How to land a job in the design world


It won’t just be your work that gets you a job.

When I was 16 (a long long time ago), when I told anyone who would listen, that I was going to be a designer, there would usually be a sharp intake of breath, followed by “Mmmm… it’s a very competitive business”

Of course when I was 16 I was as confident as a ‘confident thing’ and the thought of failure was something that never crossed my mind.

These days it is an extremely competitive business. For a graduate leaving college, an unpaid internship at a design business is considered a major career stepping-stone. And it’s a great experience and opportunity for a young designer to show what they’re made of. In the past interns have worked for me and the good ones are inevitably offered a permanent position and have gone on to pursue successful careers.

Bu what is good, and what makes one potential designer more employable than another?

In 2011 I attended the Milton Glaser Summer Program in New York, Milton Glaser was asked that same question.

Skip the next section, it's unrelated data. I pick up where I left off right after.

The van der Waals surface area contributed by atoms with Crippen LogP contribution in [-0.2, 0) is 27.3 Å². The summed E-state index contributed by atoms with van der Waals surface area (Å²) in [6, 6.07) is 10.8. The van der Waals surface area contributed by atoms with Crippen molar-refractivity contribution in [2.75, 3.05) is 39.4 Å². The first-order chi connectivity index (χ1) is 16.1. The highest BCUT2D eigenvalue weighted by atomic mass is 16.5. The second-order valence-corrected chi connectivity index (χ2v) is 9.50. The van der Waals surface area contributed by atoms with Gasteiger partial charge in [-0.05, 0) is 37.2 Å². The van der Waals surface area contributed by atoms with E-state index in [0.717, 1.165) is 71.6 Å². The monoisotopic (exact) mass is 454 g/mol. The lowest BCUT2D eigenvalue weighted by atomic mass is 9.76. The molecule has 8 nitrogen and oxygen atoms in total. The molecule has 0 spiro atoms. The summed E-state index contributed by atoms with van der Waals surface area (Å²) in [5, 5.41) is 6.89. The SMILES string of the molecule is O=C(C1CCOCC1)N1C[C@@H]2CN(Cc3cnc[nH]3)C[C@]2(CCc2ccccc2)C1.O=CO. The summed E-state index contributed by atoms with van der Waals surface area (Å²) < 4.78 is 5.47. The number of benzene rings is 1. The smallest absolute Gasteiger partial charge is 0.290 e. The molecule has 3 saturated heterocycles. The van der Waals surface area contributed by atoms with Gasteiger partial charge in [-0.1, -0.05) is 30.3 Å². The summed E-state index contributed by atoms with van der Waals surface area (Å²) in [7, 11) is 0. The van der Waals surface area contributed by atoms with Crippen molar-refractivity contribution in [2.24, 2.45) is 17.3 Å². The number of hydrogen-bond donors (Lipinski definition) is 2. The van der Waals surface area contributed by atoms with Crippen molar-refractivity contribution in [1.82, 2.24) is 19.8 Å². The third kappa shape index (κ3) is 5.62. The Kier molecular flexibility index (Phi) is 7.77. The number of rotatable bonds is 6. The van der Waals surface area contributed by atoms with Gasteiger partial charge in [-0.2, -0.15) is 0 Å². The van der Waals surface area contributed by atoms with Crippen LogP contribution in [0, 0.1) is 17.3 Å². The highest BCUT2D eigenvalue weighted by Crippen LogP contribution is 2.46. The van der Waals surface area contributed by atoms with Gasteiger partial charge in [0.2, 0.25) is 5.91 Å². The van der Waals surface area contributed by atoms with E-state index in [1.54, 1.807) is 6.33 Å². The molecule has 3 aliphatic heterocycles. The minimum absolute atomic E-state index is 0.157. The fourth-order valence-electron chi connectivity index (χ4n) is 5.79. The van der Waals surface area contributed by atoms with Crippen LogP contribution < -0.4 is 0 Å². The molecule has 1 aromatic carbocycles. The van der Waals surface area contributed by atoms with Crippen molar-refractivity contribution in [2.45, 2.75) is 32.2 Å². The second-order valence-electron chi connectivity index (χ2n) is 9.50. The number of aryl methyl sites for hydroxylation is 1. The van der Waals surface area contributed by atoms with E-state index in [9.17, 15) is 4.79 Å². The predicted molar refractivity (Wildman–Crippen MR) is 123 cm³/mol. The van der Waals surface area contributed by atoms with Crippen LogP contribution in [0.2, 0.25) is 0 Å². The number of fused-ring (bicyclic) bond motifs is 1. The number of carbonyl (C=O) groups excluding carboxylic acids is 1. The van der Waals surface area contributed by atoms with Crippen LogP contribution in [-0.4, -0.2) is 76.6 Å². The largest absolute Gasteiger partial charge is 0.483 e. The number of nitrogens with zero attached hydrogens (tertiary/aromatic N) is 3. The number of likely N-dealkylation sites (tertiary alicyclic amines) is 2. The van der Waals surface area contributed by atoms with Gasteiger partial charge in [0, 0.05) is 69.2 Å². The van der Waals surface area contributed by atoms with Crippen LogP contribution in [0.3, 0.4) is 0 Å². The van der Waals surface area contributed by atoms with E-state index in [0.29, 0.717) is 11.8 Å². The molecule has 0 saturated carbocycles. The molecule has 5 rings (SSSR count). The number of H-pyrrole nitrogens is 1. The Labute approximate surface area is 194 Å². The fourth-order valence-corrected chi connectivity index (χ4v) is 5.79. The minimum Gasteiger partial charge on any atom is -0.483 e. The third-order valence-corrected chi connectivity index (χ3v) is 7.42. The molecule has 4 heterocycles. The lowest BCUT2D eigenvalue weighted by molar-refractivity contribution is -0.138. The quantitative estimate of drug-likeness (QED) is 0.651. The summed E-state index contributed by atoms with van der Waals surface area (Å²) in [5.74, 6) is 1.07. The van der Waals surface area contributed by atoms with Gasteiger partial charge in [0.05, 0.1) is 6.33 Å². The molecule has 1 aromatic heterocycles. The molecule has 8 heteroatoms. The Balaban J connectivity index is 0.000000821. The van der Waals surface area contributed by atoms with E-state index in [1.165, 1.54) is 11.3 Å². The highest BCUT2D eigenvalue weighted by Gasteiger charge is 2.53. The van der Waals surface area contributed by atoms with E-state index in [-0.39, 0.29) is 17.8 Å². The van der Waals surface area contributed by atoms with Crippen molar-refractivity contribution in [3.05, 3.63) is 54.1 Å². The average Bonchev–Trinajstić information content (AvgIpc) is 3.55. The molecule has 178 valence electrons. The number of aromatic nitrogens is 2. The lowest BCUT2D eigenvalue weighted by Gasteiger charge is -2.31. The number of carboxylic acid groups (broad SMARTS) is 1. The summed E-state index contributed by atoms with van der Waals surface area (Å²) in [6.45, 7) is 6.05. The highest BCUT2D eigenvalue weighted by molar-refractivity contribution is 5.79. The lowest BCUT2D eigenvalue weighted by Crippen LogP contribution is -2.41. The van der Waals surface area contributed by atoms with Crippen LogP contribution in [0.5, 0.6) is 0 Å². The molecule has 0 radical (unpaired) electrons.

He replied,

“Personality, Intelligence and Open-mindedness.”

Obviously talent is important, but you also have to like the person. They can be the most talented, gifted person in the world but if you’re working with them for 8 hours every day, they have to be likeable, they also have to fit in with the existing mix of the studio. No-one likes working with a pain-in-the-arse!

I always look for people who are more intelligent than me (not that I often find them, ha ha!). But being bright and having someone who can think for themselves is an asset to any business.

Open-mindedness is something that I believe in wholeheartedly. Sometimes I’ve been called naive and idealistic, but being open-minded allows opportunities, ideas and ways of doing things a closed mind never could.

I would also add a fourth quality that I believe is incredibly important – dedication. By that I mean design has to be one, if not the most important thing in your life. If it is you’ll always work hard, but it won’t seem like work. You’ll love what you do and as I’ve always said, being a designer isn’t a job it’s a way of life.

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